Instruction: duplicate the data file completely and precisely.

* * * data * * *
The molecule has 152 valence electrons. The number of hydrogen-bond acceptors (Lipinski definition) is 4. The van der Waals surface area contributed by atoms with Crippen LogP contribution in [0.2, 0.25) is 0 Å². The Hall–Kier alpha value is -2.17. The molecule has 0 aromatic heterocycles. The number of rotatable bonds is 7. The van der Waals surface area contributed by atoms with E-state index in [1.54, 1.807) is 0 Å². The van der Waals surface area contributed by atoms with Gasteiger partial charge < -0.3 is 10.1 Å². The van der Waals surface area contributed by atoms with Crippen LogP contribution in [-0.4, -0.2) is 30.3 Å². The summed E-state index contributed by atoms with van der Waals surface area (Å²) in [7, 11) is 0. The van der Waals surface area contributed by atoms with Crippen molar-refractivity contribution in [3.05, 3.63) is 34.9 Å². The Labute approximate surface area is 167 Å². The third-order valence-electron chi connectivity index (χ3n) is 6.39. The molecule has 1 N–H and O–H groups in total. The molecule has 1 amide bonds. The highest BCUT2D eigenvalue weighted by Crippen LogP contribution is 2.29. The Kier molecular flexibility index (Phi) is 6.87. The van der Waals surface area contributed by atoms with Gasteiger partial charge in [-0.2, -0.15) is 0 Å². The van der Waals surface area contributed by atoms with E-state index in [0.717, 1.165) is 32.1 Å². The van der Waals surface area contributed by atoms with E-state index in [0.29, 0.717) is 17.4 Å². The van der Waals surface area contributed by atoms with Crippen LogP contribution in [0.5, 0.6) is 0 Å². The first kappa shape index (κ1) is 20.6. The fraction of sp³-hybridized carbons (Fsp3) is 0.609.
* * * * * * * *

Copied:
The molecule has 152 valence electrons. The number of hydrogen-bond acceptors (Lipinski definition) is 4. The van der Waals surface area contributed by atoms with Crippen LogP contribution in [0.2, 0.25) is 0 Å². The Hall–Kier alpha value is -2.17. The molecule has 0 aromatic heterocycles. The number of rotatable bonds is 7. The van der Waals surface area contributed by atoms with E-state index in [1.54, 1.807) is 0 Å². The van der Waals surface area contributed by atoms with Gasteiger partial charge < -0.3 is 10.1 Å². The van der Waals surface area contributed by atoms with Crippen LogP contribution in [-0.4, -0.2) is 30.3 Å². The summed E-state index contributed by atoms with van der Waals surface area (Å²) in [7, 11) is 0. The van der Waals surface area contributed by atoms with Crippen molar-refractivity contribution in [3.05, 3.63) is 34.9 Å². The Labute approximate surface area is 167 Å². The third-order valence-electron chi connectivity index (χ3n) is 6.39. The molecule has 1 N–H and O–H groups in total. The molecule has 1 amide bonds. The highest BCUT2D eigenvalue weighted by Crippen LogP contribution is 2.29. The Kier molecular flexibility index (Phi) is 6.87. The van der Waals surface area contributed by atoms with Gasteiger partial charge in [-0.2, -0.15) is 0 Å². The van der Waals surface area contributed by atoms with E-state index in [0.717, 1.165) is 32.1 Å². The van der Waals surface area contributed by atoms with E-state index in [0.29, 0.717) is 17.4 Å². The van der Waals surface area contributed by atoms with Crippen LogP contribution in [0.5, 0.6) is 0 Å². The first kappa shape index (κ1) is 20.6. The fraction of sp³-hybridized carbons (Fsp3) is 0.609.